Part One: Extremism in America – Son of an Oath Keepers explains why he left ‘Daddy Trump’ and the far-right cult

Unfortunately, I’m the son of Oathkeeper Stewart Rhodes. And unfortunately for both of us, I may be relevant to you.

It is now undeniable that radicalization and the appeal of right-wing extremist thought is a significant problem facing the nation, perhaps a fatal crisis, and in this context the stories of people who have returned from the right elicit a lot of interest. wing fringe. I only have my niche experience to offer from a very strange life. But I’ve been told it might be useful to those interested in how I went from a teenage militiaman who believed in Pizzagate to rejecting my birth name of Dakota Stewart Rhodes and joining the BLM and the pro-choice protests.

If tracing the stumbling and groping path to independent thought taken by the son of an insurgent militia leader holds any valuable lesson, I have a responsibility to show you all. If there is any chance that my story will be helpful to the millions of people who have lost family and friends to right-wing cult behavior, then I have an obligation to tell it.

For starters, I wasn’t always what most people think of when they picture the current crop of angry Alt Rite fraternity brethren and bitter Incels (I’ve never been so bitter). My political life began in the explosion of the libertarian right that was the Ron Paul campaign in 2008, caught in the wake of my father’s ambition, even before Oath Keepers, when he had made a name as campaign organizer. Stewart asserted his authority by leveraging his law degree, military background, and former position as a clerk in Paul’s own office.

Enter the strangers

I gained political awareness by attending sign-making parties with all the weirdos and misfits who felt out of place in the mainstream GOP, even some crossover Democrats from the Occupy Wall Street crowd, but still undeniably steeped in right-wing ideology. There was something that would resonate later in a much worse year, the belief that only bringing in a foreign candidate, even a madman, could fix the system.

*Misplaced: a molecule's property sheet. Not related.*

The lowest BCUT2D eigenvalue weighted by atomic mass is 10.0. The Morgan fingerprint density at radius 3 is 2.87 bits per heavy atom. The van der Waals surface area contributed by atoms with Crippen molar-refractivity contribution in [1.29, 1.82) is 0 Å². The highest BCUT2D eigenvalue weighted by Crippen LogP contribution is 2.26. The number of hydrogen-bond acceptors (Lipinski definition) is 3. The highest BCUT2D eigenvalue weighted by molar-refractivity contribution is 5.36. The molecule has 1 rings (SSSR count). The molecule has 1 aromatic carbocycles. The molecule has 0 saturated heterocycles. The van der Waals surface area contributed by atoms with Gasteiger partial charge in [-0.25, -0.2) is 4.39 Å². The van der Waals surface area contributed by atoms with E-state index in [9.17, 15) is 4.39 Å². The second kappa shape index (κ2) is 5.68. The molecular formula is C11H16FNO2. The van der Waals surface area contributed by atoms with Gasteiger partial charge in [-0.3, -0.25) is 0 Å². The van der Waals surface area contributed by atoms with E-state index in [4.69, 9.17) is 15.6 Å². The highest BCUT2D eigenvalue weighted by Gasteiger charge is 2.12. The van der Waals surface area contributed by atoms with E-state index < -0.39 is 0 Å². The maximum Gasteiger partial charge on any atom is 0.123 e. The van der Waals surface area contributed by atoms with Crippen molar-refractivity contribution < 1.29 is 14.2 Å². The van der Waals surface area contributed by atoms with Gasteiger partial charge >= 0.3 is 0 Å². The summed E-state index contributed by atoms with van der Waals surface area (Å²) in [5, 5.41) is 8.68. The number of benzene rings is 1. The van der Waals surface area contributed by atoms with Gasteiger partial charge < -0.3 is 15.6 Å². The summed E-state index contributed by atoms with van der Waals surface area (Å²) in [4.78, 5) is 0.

Implicit throughout was the sense that even the GOP, with its authoritarian tendencies and bloodthirsty enthusiasm for the global war on terror, was inherently more closely aligned with “us” enlightened souls than anyone on the left. According to our ideology, even left-wing libertarians would inevitably bring about socialism by introducing clear tools of statism like progressive taxation, environmental protection, and the dreaded death-panel socialized health care, triggering the brief half-life. life of all socialist governmental systems as they actively decayed into communism. . Left anarchists would simply skip the middleman and go immediately to full communism, ironically instituting the most governmental of all governments. Socialism, after all, is when government does things, the more things the more socialist, with communism as the natural end point.

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The GOP, being staunchly opposed to socialism, must therefore be on the lighter end of the spectrum of governmental authority, despite its decades-long love affair with militarized police and the surveillance state. In events, connections, strategy, and politics, the libertarian right would continue to align itself with the big conservatives in government as a holding action against the Democrats. More charitably, it could have been seen as an attempt to convert the GOP from within.